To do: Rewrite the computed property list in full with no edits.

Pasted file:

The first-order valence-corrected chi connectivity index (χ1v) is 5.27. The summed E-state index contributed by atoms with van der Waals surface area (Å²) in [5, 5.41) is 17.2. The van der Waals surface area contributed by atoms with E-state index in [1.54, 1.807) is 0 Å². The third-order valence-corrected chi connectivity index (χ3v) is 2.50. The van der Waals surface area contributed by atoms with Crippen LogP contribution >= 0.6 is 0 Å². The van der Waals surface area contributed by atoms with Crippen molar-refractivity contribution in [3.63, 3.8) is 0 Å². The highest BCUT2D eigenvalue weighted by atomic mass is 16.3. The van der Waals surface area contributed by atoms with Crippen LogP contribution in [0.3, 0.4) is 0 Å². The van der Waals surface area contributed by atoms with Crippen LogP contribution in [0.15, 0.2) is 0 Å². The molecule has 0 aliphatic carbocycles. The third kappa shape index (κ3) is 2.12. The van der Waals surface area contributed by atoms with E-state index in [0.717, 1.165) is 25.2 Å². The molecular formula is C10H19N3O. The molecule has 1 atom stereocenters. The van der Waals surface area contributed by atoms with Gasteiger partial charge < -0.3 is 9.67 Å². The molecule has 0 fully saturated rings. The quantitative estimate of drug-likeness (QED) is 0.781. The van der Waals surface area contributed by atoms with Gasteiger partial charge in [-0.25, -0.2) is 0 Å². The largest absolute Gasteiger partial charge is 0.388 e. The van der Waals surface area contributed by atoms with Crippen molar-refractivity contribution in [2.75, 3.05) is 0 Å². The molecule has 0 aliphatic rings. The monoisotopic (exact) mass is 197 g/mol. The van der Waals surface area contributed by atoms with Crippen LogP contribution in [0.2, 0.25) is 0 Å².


The first-order valence-corrected chi connectivity index (χ1v) is 5.27. The summed E-state index contributed by atoms with van der Waals surface area (Å²) in [5, 5.41) is 17.2. The van der Waals surface area contributed by atoms with E-state index in [1.54, 1.807) is 0 Å². The third-order valence-corrected chi connectivity index (χ3v) is 2.50. The van der Waals surface area contributed by atoms with Crippen LogP contribution >= 0.6 is 0 Å². The van der Waals surface area contributed by atoms with Crippen molar-refractivity contribution in [3.63, 3.8) is 0 Å². The highest BCUT2D eigenvalue weighted by atomic mass is 16.3. The van der Waals surface area contributed by atoms with Crippen LogP contribution in [0.3, 0.4) is 0 Å². The van der Waals surface area contributed by atoms with Crippen LogP contribution in [0.15, 0.2) is 0 Å². The molecule has 0 aliphatic carbocycles. The third kappa shape index (κ3) is 2.12. The van der Waals surface area contributed by atoms with E-state index in [0.717, 1.165) is 25.2 Å². The molecular formula is C10H19N3O. The molecule has 1 atom stereocenters. The van der Waals surface area contributed by atoms with Gasteiger partial charge < -0.3 is 9.67 Å². The molecule has 0 fully saturated rings. The quantitative estimate of drug-likeness (QED) is 0.781. The van der Waals surface area contributed by atoms with Gasteiger partial charge in [-0.25, -0.2) is 0 Å². The largest absolute Gasteiger partial charge is 0.388 e. The van der Waals surface area contributed by atoms with Crippen molar-refractivity contribution in [2.75, 3.05) is 0 Å². The molecule has 0 aliphatic rings. The monoisotopic (exact) mass is 197 g/mol. The van der Waals surface area contributed by atoms with Crippen LogP contribution in [0.2, 0.25) is 0 Å².